When a community needs a physician, the school will coordinate a community effort and even contact foreign medical schools on the community’s behalf. In addition, the school’s medical students each spend one month during their senior year in a rural community with a rural physician. There is also a program to help healthcare professionals pay back their considerable student loans. A physician, physician’s assistant, nurse practitioner or midwife can get up to $20,000 in loans paid off for two years of service in a rural community- Studies have found that if a program can get someone to stay in a community for two years, there’s a high likelihood he or she will stay longer.
“Only so much we can do”
The good news in the healthcare professions is that the students who do graduate from Nevada programs tend to stick around. According to Carol Harter, president of the University of Nevada, Las Vegas, the majority of its healthcare graduates live in the greater Las Vegas metro area. The School of Medicine shows at least 30 percent of its graduates are staying in-state. The Orvis School of Nursing loses just three or four nurses to other states each year.
As Nevada’s population continues to grow, and as that population is notoriously unhealthy – ranking in the top five worst states in the categories of suicide rate, prenatal care, community hospitals, healthcare expenditures, childhood immunization, immoderate alcohol consumption, smoking and total mortality – the need for qualified healthcare professionals will become more and more pressing.
There’s no indication the state is prepared to meet that need adequately. The UCCSN numbers show eight occupational categories characterized by a substantial imbalance between both current and projected demand and supply of personnel, 11 occupations characterized by a significant imbalance and four categories with a rough balance. No healthcare occupations in Nevada are characterized by a surplus necessitating a reduction or elimination of existing UCCSN programs.
Currently the UCCSN offers healthcare education programs designed to train and prepare individuals to enter 21 of the 32 fields examined in the report. Of those 21, only six include plans for expansion of statewide capacity to meet growing needs. Those six include:
- Dieticians and nutritionists – according to campus master plans, UNLV is developing plans for a dietetics program (RD in dietetics) and a bachelor’s degree program in nutritional sciences;
- Registered nurses – through expansion of existing programs;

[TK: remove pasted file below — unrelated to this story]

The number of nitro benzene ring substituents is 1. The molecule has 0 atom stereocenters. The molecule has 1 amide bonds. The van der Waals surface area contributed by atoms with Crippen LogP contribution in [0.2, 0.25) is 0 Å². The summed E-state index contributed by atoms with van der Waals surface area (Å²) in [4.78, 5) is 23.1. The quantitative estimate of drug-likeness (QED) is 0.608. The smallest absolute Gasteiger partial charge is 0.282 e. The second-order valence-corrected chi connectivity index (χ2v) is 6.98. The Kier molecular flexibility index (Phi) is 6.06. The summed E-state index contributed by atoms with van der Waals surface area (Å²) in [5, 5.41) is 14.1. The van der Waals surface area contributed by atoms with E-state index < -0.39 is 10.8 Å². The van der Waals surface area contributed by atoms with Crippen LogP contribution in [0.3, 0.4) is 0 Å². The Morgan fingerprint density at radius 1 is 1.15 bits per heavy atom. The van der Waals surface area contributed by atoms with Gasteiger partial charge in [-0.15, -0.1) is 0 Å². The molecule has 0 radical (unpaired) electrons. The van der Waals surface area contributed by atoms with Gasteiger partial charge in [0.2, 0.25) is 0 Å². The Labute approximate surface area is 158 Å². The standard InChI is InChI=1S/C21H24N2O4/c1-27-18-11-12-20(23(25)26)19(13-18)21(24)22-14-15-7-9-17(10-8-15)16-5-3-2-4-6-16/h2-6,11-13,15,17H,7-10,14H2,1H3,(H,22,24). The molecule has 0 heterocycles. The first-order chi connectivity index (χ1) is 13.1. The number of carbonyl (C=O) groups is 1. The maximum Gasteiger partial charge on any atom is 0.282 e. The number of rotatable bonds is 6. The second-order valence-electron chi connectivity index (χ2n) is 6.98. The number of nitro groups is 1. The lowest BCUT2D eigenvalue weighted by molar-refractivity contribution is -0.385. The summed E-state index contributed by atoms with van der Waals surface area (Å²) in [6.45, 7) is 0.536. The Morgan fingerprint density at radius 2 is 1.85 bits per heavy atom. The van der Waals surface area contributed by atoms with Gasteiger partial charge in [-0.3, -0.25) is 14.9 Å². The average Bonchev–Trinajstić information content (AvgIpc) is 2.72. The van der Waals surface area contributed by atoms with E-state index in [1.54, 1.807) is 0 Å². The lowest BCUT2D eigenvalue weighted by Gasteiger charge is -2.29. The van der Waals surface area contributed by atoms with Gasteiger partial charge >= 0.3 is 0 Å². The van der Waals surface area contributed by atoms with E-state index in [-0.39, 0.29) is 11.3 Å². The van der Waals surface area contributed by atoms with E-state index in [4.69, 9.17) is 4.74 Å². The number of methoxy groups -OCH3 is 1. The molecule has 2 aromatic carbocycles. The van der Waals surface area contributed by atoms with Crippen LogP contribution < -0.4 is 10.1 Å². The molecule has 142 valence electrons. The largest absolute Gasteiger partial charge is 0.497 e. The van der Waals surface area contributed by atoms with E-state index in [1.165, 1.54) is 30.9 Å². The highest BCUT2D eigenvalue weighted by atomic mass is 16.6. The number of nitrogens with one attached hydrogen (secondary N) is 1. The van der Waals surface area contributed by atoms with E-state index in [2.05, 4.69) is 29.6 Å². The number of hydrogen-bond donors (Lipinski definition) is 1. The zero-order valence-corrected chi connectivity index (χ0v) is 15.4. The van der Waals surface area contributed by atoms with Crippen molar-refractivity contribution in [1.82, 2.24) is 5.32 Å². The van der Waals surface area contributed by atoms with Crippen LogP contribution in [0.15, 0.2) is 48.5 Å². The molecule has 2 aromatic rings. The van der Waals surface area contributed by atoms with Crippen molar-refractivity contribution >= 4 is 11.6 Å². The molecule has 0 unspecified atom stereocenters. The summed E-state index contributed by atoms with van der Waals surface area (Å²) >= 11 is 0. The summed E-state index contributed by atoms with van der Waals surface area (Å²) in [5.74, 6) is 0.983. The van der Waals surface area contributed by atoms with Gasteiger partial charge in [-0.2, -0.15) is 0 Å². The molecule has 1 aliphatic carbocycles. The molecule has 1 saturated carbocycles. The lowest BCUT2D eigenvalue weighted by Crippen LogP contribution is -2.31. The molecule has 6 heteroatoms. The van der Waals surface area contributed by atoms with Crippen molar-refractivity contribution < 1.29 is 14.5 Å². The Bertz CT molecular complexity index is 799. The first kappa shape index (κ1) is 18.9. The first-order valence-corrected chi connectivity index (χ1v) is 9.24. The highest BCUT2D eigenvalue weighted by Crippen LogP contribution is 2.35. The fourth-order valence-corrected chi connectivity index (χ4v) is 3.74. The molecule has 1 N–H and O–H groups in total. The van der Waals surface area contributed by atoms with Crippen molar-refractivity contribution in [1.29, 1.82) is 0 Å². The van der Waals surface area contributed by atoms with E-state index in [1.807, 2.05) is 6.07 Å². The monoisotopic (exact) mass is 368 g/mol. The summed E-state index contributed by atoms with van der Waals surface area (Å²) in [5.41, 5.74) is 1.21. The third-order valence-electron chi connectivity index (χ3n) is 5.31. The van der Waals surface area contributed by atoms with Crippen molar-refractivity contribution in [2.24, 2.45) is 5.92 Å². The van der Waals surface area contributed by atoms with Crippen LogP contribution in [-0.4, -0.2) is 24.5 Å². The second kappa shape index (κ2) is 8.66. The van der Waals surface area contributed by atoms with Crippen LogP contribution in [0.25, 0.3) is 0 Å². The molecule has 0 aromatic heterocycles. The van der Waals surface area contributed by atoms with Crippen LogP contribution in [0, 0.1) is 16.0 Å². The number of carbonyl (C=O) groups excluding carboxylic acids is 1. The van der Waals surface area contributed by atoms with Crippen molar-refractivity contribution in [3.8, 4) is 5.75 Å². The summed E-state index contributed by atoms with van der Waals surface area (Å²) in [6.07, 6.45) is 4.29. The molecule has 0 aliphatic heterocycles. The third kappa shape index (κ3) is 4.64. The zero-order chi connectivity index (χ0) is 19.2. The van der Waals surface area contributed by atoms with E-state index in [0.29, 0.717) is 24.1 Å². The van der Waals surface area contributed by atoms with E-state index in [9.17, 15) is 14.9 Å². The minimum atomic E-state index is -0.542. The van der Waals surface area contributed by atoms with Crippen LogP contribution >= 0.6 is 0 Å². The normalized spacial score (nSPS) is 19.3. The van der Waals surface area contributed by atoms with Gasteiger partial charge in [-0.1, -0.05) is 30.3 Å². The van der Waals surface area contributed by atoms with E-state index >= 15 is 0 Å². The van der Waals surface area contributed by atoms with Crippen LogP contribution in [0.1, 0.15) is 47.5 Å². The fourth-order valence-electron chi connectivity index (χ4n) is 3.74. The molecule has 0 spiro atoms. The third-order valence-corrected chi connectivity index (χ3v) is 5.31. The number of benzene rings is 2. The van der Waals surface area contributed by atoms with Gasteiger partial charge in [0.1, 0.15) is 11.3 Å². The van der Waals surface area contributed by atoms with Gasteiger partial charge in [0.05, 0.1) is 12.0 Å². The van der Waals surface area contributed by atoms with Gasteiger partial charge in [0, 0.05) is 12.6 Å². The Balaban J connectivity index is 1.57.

- Respiratory therapists – through expansion of existing programs;
- Dental hygienists – through expansion of existing pr(Jgrams, with Truckee Meadows Community College planning to develop an associate degree program;
- Radiologic technologists and technicians – still in the exploration stage;
- Nursing assistants – also still under exploration.
This includes two of the eight categories with substantial imbalances between supply and demand and three of the 11 categories with significant imbalances. More needs to be done.
”We are creating programs as fast as we can afford to,” says Harter, “but the need is outstripping our ability to fill it right now.” She cites resources necessary to hire faculty as one of the biggest obstacles in the state. Also, much of the equipment needed for teaching, as well as finding enough clinical sites for residencies, is hampering efforts to evade or minimize the coming shortfall. “Training is incomplete without the ability to be in a clinical setting,” she says. “Not just hospital-based, but also clinic-based or doctor’s office-based.”
Ann Diggins, director of recruitment of the School of Medicine, says the state needs to address the number of students who go on to college. “We’re one of the lowest [in terms of college attendance rates], and you can’t become a healthcare professional without going to college.” Her office spends a lot of time with kids as young as elementary school-aged. They go into the schools and get kids excited about science as early as possible and try to ensure their science education is a high-quality one.
Daugherty says officials and healthcare professionals also face an increasing obligation to look at the needs of Nevada’s growing elderly population more carefully. That care “demands a whole different healthcare system than taking care of young families,” he notes. ‘They require more resources and HEALTHCARE more time, so in many ways they are more costly.” He feels that a true master plan for healthcare would need to look at all areas of Nevada, see what each area needs and recruit appropriately depending on projections of each area’s growth.
More pediatricians and family practice professionals are the areas Lynch would like to see emphasized. She sees Sunrise playing a significant role in bringing in pediatricians as they see quality facilities exist in the state. The switch from specialists to family practice, she says, will be a natural pendulum swing in the career orientations of physicians. But the responsibility for the future healthcare of the state needs to be shared by the entire state, in her view. “It’s not a weed that just grows,” she says. “It has to be nurtured and respected, and there has to be a determination by the public of what they expect from it in the next 15 years. What place does it hold in their society? Where is it in their priorities?”
Hale wants to see fewer restrictions on training numbers. He would like to expand UMC’s residency program, but there is a cap on the number of residents whose costs are partially reimbursed under Medicare. Financial incentives to students are on his wish list, too. “I think the Millennium Scholarship program is an excellent idea. I would like to see us give some award to enter the healthcare field when they receive the scholarships.” Welch agrees, and the NAHHS has made just such a proposal to the governor.
Welch comes across more and more demands placed on the various professions, on staffing and facilities. With a growing and aging population, as well as reductions in reimbursements, it is bound to get worse. “We can’t magically make more nurses,” he says, “or turn on the money printing machine. There is only so much we can do.” Hopefully, with a united, concerted effort, that so much will be enough.